An African-American man with schizophrenia was almost burnt to death after police officers attempted to arrest him.
James Bradford Nelson III from Sacramento, California, was visiting his cousins on June 23 when he got into a minor car accident. He used a borrowed phone to tell his parents his car was disabled and he was waiting for the police to arrive. He also told them he would ask his cousin to pick him up.
“That’s when everything goes black,” said his stepfather, Barry Benigno, who is a substitute teacher in Stockton.
The couple lost contact with their son after that first phone call. Then three days later, a Stockton police officer showed up at the couple’s house. It turns out, Nelson was at the UC Davis hospital’s burn unit and was fighting for his life. The 28-year-old man remained unconscious for three days and when he woke up he remembered nothing about the incident that put him in the hospital.
However, video and call records show the entire incident. Apparently, police officers received calls that a person was acting erratically at a KFC restaurant. CCTV footage shows a shirtless Nelson, who appeared agitated, jumping the counter and flailing his hands at the restaurant manager, Anthony Easter. The man also took a swing at Easter and then tried to snatch at Easter’s rear pocket.
The manager later reported to the police that Nelson was “pointing his finger and pretending to shoot” the customers and the staff, according to a statement filed in the Sacramento Superior Court.
The police said Nelson was later seen talking to himself in the parking lot and trying to open the doors of the vehicles there. They also found a methamphetamine pipe in the lot but were unable to prove if it was connected to Nelson.
Eight officers arrived at the scene. Police Chief Ron Lawrence said his men were trained in defusing volatile situation, particularly those involving mentally unstable people. The officers were able to throw Nelson to the ground and held him down with a restraint blanket.
At that time, it was 100 degree outside in Sacramento and the asphalt was closer to 170 degrees. To put things into perspective, eggs begin frying at 144 degrees while the human skin instantly destroys at 162 degrees, according to the National Weather Service.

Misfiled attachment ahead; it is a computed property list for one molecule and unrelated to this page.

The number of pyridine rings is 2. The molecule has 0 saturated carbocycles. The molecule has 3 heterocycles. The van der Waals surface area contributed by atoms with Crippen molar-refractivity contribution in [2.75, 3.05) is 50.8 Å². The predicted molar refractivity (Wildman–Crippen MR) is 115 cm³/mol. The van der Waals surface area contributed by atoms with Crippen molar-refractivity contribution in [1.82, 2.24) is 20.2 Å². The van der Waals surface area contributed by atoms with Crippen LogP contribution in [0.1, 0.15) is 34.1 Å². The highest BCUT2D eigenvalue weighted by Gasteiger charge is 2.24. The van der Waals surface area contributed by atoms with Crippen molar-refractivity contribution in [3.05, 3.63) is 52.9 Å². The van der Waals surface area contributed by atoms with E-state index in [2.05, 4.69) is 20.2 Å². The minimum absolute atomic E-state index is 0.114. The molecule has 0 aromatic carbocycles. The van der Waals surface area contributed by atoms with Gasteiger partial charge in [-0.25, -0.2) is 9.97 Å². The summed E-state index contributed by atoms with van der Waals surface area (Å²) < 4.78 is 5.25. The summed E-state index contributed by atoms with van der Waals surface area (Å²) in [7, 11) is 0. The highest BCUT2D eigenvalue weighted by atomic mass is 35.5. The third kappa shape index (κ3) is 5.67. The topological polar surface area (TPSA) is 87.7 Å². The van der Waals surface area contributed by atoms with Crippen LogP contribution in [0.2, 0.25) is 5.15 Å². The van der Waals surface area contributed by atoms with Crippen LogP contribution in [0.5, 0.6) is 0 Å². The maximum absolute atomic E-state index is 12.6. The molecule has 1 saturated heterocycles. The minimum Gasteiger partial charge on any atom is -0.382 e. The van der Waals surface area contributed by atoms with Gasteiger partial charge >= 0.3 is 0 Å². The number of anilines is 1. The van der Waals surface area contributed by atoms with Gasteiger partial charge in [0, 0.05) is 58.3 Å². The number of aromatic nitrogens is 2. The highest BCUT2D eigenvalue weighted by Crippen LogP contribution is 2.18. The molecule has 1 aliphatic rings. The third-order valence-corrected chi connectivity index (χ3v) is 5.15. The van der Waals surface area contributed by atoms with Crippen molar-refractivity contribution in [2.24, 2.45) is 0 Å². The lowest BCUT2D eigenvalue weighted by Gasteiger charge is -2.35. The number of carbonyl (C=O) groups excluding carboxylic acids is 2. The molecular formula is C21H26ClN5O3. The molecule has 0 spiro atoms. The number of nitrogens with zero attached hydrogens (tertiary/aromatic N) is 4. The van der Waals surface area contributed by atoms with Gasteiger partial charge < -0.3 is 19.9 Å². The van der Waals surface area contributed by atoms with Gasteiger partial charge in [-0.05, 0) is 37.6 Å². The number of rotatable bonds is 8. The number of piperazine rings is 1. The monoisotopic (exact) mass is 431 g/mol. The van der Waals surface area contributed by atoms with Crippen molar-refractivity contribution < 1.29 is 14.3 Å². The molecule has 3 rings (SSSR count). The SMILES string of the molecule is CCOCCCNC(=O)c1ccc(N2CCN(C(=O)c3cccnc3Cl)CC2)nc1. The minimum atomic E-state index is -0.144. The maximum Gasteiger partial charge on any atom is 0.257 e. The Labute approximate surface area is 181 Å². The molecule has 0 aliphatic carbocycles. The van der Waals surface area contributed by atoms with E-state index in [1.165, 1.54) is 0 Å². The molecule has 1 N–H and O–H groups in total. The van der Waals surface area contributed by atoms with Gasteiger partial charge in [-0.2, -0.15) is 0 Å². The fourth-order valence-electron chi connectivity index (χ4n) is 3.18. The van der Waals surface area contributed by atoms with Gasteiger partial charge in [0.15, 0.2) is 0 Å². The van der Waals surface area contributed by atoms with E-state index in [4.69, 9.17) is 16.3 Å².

The officers reportedly held down Nelson for five minutes. Officer Jordan Rinek, who was the first to arrive on the scene, said he “didn’t hear any screaming” although another officer said Nelson was “yelling” and thrashing about.
Once officers realized Nelson’s skin was burning, they poured water over him but it was too late by then. They then called paramedics who transferred the man to the burn intensive care unit.
Now, Nelson’s parents want to know why officers held Nelson to the blistering ground rather than moving him to a shady spot or Tasering him before transporting him to psychiatric care.
Nelson suffered second-degree burns that cause redness and blisters along with third-degree burns, which affect deeper tissues including muscles. Most of his tattooed chest resembled “raw meat,” as did the right side of his face, said the Beningos. He also had a tube down his throat to help him breathe and suffered from kidney failure, probably from shock.
“He looked like someone had thrown acid on him,” said his stepfather.
Nelson, who was diagnosed with schizophrenia when he was a teenager, has had three skin grafts operations and will need further surgery.
Upon release, he faces attempted robbery charges, being under the influence of drugs and resisting a police officer.
“Using force to make an arrest or overcome resistance is something police officers try and avoid,” said Police Chief Lawrence, “but it is necessary at times, particularly when suspects are violent or resist a lawful arrest. In this circumstance, I am glad James Nelson was taken into custody without anyone being injured as a result of his violent and erratic behavior.”
Ed Obayashi, a Plumas County sheriff’s deputy and attorney, said it is rare for suspects to sustain life-threatening injuries while being taken into custody.
“They’re dealing with a potentially violent individual,” Obayashi said. “He’s probably sweaty, squirming, struggling, and they’re trying to control him. They don’t want to shoot the guy. They used sheer body weight to subdue him, and it happened to be a very hot day.”
“No use-of-force incident is pretty,” he added. “But there is no policy that I am aware of that says officers cannot or should not execute take-down on hot pavement.”
Black Lives Matter Sacramento took up Nelson’s cause and protested at the Citrus Heights Police Department during the weekend.
Banner/Thumbnail: Reuters, Lucy Nicholson